BlackRock escalates ETF price war with hefty fee cuts on nine iShares ‘core’ ETFs

BlackRock Canada has slashed fees on about 10% of its iShares ETFs.

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BlackRock Canada, already the dominant player in Canada’s vibrant exchange-traded fund (ETF) market, has slashed fees on about 10% of its iShares ETFs. Not only has it undercut its major ETF rivals in the key asset class of Canadian equities but it’s widened the already egregious gap between the Management Expense Ratios (MERs) of ETFs vis-à-vis Canadian mutual funds.

Most dramatic of the fee cuts is on the iShares S&P/TSX Capped Composite Index ETF (XIC/TSX). As the chart below shows, its management fee is being slashed by a massive factor of five, from 0.25% to a minuscule 0.05%, effective March 25. That makes the $1.37 billion (AUM) Canadian equity fund arguably the lowest-fee ETF or mutual fund in the country: the previous claim for lowest MER was the Horizons S&P/TSX Index ETF (HXT/TSX). HXT officially charges an (almost!) equally stingy 0.07% or 7 basis points but clocks in at an identical 0.05% after a 0.02% management fee rebate.

Several other iShares ETFs have seen fees cut in half: two bond ETFs with MERs of 0.25% and 0.3% (XSH and CAB)  have both been cut to 0.12% while the 0.35% fee of the iShares Canadian Long Term Bond Index ETF (XLB) has been almost halved to 0.18%. There are also less dramatic cuts to some of its U.S. equity, EAFE and Emerging Markets ETFs.

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New core series complement explore ETFs

These ETFs are all part of the launch of iShares’ nine-fund “core series,” which it describes as a “suite of low-cost funds designed for the foundation of Canadian investors’ portfolios.” BlackRock unveiled its “core” concept about 18 months ago for American investors but this domestic core series was designed and built in Canada for Canadians, said iShares Canada Head and Managing Director Mary Anne Wiley in an interview.  But she emphatically declined to characterize the fee cuts as an ETF price war. For one, the price cuts are only on nine ETFs in a lineup that totals 92 in Canada. Those nine ETFs make up less than 10% of iShares Canada’s $42 billion in assets under management. “It’s about investors maturing and thinking of budgeting in portfolios,” Wiley said, “The core series makes it easier to do so.” Core ETFs are generally bought and held for a long time period, and complement more specialized “explore” ETFs.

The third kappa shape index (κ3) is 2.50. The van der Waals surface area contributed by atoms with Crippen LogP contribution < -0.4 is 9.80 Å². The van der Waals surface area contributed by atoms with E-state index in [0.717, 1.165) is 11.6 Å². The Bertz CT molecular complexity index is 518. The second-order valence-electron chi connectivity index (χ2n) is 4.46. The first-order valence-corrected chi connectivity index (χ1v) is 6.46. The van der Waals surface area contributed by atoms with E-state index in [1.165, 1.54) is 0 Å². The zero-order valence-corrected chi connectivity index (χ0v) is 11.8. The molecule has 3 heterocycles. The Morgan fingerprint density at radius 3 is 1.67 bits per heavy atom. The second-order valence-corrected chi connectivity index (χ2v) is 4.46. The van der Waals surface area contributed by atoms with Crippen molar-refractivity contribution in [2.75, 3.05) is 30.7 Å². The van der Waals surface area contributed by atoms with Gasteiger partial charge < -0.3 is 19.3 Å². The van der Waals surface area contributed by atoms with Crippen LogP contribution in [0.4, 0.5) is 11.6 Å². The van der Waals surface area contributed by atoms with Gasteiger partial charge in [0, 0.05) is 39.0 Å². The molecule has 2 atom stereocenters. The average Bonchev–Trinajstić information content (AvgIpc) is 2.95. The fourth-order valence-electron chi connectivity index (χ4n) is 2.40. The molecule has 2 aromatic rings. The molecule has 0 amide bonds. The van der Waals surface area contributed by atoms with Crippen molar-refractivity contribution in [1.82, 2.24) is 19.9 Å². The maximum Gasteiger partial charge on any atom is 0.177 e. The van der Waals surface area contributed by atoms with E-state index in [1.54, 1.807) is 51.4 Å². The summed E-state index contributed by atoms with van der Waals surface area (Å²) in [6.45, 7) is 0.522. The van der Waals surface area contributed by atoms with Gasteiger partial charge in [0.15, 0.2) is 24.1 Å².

In fact, because specialized regional and sector ETFs tend to have higher fees, the average MER of ETFs in Canada has risen from 29 basis points (0.29%) in 2009 to 35 basis points (0.35%) in 2013, Wiley said. “We’re seeing more of a price discrepancy between the two styles of investment. Both have a place.”

Dining out versus home cooking

BlackRock Canada already has a lineup of balanced ETFs called the “Portfolio Builder Funds,” plus some legacy balanced funds from the former Claymore ETFs it acquired two years ago (at one point called Claymore CorePortfolios). They are more one-size-fits-all solutions that appeal to investors who want iShares to decide on asset allocation and ETF product selection. Wiley compared this to being served a nice meal in a restaurant.

By contrast, the nine new ETFs in the core series allow investors and/or their advisers to customize asset allocation and portfolios to the unique needs of the customer. The analogy here is doing your own cooking with quality ingredients. Or as Wiley put it in the press release: “Every investor is unique, and with this focused suite of funds, investors have the opportunity to match their long-term core holdings to their individual needs and still have the flexibility to complement them with more specialized ETFs that suit their specific objectives.”

Individuals and institutions will pay the same fees on the ETFs, which Wiley described as a “democratic” approach. “A young investor who wants their dollars to grow gets the same benefits on fees as billion-dollar institutions.”

For more on “core and explore” investing see contributing editor Preet Banerjee’s feature, “Best of Both Worlds,” from the November 2012 issue of MoneySense.

 

 

 

 

 

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